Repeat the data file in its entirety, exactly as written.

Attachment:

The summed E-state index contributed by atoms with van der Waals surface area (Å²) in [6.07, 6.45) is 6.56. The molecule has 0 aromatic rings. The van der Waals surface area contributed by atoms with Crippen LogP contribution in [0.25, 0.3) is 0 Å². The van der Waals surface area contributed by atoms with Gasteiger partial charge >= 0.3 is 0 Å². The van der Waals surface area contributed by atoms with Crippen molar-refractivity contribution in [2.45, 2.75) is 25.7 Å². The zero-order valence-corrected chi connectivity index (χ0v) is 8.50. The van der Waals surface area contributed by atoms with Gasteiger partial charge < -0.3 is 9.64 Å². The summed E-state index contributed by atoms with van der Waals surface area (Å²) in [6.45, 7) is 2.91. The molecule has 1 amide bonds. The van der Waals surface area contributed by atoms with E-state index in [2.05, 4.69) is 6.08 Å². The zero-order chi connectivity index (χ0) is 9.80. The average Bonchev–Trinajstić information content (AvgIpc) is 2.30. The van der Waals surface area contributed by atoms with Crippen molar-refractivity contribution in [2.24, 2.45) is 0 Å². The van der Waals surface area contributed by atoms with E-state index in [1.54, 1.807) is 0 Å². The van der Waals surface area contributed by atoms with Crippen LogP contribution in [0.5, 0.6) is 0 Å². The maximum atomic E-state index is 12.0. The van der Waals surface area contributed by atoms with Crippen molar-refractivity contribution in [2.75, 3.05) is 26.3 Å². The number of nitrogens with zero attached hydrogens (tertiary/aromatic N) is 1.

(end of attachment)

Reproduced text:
The summed E-state index contributed by atoms with van der Waals surface area (Å²) in [6.07, 6.45) is 6.56. The molecule has 0 aromatic rings. The van der Waals surface area contributed by atoms with Crippen LogP contribution in [0.25, 0.3) is 0 Å². The van der Waals surface area contributed by atoms with Gasteiger partial charge >= 0.3 is 0 Å². The van der Waals surface area contributed by atoms with Crippen molar-refractivity contribution in [2.45, 2.75) is 25.7 Å². The zero-order valence-corrected chi connectivity index (χ0v) is 8.50. The van der Waals surface area contributed by atoms with Gasteiger partial charge < -0.3 is 9.64 Å². The summed E-state index contributed by atoms with van der Waals surface area (Å²) in [6.45, 7) is 2.91. The molecule has 1 amide bonds. The van der Waals surface area contributed by atoms with E-state index in [2.05, 4.69) is 6.08 Å². The zero-order chi connectivity index (χ0) is 9.80. The average Bonchev–Trinajstić information content (AvgIpc) is 2.30. The van der Waals surface area contributed by atoms with Crippen molar-refractivity contribution in [2.24, 2.45) is 0 Å². The van der Waals surface area contributed by atoms with E-state index in [1.54, 1.807) is 0 Å². The van der Waals surface area contributed by atoms with Crippen LogP contribution in [0.5, 0.6) is 0 Å². The maximum atomic E-state index is 12.0. The van der Waals surface area contributed by atoms with Crippen molar-refractivity contribution in [2.75, 3.05) is 26.3 Å². The number of nitrogens with zero attached hydrogens (tertiary/aromatic N) is 1.